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Introduction to optimization methods / P. R. Adby, M. A. H. Dempster

Main Author Adby, Paul R. Coauthor Dempster, M. A. H., 1938- Country Reino Unido. Publication London : Chapman & Hall, [1978] Description VII, 204 p. ; 22 cm Series Chapman and Hall mathematics series ISBN 0-412-11040-7 CDU 519.853
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Item type Current location Call number Status Date due Barcode Item holds
Monografia Biblioteca Geral da Universidade do Minho
BGUM 519.853 - A Available 17406
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Enhanced descriptions from Syndetics:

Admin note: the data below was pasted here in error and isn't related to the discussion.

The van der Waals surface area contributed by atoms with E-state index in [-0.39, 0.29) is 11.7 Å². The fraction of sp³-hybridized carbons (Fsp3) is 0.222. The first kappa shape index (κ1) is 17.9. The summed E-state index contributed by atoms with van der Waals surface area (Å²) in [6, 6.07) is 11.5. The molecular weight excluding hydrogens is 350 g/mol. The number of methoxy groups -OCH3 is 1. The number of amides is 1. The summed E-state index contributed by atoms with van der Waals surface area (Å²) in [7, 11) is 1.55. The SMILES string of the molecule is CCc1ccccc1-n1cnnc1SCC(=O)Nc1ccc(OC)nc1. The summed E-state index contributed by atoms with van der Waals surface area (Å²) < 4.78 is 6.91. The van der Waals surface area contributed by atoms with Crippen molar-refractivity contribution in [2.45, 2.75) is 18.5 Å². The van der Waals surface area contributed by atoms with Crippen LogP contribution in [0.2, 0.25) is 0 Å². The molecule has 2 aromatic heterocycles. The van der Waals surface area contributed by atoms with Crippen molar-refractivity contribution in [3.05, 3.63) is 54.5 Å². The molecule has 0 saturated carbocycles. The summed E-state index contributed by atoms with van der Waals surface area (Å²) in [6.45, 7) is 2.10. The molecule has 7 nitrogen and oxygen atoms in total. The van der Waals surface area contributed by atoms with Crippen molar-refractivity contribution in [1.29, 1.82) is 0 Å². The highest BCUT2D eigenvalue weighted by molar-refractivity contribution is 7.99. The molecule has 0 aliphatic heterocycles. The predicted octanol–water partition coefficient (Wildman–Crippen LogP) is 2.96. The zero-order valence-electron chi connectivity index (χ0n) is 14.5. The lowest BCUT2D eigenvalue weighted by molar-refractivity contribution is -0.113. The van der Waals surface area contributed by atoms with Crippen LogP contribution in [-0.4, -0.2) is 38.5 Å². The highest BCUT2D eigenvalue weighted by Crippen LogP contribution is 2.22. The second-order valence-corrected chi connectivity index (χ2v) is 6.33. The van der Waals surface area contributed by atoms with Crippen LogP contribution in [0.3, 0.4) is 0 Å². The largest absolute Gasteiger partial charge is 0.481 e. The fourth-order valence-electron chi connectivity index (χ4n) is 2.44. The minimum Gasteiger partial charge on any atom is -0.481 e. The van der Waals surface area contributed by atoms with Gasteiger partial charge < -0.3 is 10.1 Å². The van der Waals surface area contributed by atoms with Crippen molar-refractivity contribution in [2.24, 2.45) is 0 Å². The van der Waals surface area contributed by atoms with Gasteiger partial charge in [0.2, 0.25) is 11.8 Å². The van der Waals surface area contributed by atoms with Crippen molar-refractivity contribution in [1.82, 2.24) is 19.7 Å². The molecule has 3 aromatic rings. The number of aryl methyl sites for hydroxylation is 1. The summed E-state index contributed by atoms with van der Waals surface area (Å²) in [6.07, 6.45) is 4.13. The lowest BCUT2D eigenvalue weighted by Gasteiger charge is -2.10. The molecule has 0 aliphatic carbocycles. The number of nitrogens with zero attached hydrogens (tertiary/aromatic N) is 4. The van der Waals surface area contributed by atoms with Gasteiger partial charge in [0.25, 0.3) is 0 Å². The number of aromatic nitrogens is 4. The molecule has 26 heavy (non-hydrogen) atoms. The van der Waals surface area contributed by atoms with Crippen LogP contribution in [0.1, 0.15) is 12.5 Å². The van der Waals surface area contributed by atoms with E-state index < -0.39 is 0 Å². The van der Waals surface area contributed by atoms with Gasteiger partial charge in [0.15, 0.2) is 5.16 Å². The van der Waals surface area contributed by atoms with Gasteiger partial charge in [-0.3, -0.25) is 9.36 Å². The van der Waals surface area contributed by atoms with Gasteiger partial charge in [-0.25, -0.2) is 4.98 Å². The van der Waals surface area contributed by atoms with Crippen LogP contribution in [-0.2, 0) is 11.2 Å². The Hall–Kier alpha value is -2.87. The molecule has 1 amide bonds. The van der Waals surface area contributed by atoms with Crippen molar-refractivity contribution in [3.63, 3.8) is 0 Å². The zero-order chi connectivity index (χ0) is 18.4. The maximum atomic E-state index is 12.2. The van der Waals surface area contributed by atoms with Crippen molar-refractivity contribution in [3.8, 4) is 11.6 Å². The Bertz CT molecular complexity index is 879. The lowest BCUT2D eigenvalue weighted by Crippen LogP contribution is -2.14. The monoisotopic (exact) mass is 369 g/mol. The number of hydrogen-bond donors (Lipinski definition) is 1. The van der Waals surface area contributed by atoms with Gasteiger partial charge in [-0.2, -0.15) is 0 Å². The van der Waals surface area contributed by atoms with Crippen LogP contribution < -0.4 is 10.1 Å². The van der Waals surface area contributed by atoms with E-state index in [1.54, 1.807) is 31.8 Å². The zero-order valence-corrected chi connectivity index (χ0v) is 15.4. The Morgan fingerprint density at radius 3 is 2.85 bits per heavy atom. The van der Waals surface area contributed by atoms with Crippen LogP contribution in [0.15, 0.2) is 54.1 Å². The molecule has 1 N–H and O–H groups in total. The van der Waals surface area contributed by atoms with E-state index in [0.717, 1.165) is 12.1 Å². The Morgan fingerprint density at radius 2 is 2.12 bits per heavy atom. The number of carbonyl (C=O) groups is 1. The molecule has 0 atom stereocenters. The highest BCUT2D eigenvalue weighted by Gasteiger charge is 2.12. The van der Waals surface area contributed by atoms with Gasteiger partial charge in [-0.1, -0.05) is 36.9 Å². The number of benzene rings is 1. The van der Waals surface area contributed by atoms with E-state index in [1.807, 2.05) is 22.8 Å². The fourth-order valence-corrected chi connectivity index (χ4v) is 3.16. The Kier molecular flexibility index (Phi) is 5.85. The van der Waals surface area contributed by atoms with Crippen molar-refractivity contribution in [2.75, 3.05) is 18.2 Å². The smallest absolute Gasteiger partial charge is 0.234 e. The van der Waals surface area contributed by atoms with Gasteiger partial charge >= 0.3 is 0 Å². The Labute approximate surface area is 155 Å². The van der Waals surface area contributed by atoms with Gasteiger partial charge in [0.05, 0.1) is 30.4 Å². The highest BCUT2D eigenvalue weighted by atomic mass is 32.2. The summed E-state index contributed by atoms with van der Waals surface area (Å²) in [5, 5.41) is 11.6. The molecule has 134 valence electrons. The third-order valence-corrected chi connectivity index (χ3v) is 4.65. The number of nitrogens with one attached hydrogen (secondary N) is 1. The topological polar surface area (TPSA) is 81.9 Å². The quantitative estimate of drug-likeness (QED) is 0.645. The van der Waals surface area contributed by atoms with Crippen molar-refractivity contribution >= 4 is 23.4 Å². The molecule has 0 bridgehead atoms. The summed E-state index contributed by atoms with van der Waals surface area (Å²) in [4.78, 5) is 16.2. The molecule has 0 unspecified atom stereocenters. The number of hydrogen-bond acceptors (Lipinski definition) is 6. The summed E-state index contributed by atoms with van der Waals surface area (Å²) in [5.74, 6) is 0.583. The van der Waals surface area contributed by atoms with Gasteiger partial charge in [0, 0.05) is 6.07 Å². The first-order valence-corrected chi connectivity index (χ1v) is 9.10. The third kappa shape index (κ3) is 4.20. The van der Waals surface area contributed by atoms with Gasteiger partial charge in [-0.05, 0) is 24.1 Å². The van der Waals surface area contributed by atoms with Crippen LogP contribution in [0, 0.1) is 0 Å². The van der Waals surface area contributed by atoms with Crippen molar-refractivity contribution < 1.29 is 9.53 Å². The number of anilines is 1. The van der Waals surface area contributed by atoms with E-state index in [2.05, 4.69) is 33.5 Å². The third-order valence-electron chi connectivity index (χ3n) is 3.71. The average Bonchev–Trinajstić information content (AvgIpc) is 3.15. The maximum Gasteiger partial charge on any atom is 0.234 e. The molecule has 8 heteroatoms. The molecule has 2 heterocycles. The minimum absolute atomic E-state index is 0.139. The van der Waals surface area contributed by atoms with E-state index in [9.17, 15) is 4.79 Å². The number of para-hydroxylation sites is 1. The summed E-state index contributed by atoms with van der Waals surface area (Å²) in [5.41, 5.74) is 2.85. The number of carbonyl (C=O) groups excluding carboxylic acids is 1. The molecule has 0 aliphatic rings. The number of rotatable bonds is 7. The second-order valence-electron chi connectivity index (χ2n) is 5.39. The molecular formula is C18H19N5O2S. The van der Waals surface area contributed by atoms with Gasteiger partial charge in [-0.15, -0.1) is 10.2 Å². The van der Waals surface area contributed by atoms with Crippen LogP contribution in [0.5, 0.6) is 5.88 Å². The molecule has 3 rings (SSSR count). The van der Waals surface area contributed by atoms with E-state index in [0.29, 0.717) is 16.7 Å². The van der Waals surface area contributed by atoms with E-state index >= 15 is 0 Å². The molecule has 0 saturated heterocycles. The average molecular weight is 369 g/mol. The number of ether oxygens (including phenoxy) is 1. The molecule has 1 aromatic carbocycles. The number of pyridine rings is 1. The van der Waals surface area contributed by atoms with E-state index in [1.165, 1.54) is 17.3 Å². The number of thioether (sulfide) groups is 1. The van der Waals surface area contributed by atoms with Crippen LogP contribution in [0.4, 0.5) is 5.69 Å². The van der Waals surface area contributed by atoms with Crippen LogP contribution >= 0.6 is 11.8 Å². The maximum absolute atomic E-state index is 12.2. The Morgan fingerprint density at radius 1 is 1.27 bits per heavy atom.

During the last decade the techniques of non-linear optim­ ization have emerged as an important subject for study and research. The increasingly widespread application of optim­ ization has been stimulated by the availability of digital computers, and the necessity of using them in the investigation of large systems. This book is an introduction to non-linear methods of optimization and is suitable for undergraduate and post­ graduate courses in mathematics, the physical and social sciences, and engineering. The first half of the book covers the basic optimization techniques including linear search methods, steepest descent, least squares, and the Newton-Raphson method. These are described in detail, with worked numerical examples, since they form the basis from which advanced methods are derived. Since 1965 advanced methods of unconstrained and constrained optimization have been developed to utilise the computational power of the digital computer. The second half of the book describes fully important algorithms in current use such as variable metric methods for unconstrained problems and penalty function methods for constrained problems. Recent work, much of which has not yet been widely applied, is reviewed and compared with currently popular techniques under a few generic main headings. vi PREFACE Chapter I describes the optimization problem in mathemat­ ical form and defines the terminology used in the remainder of the book. Chapter 2 is concerned with single variable optimization. The main algorithms of both search and approximation methods are developed in detail since they are an essential part of many multi-variable methods.

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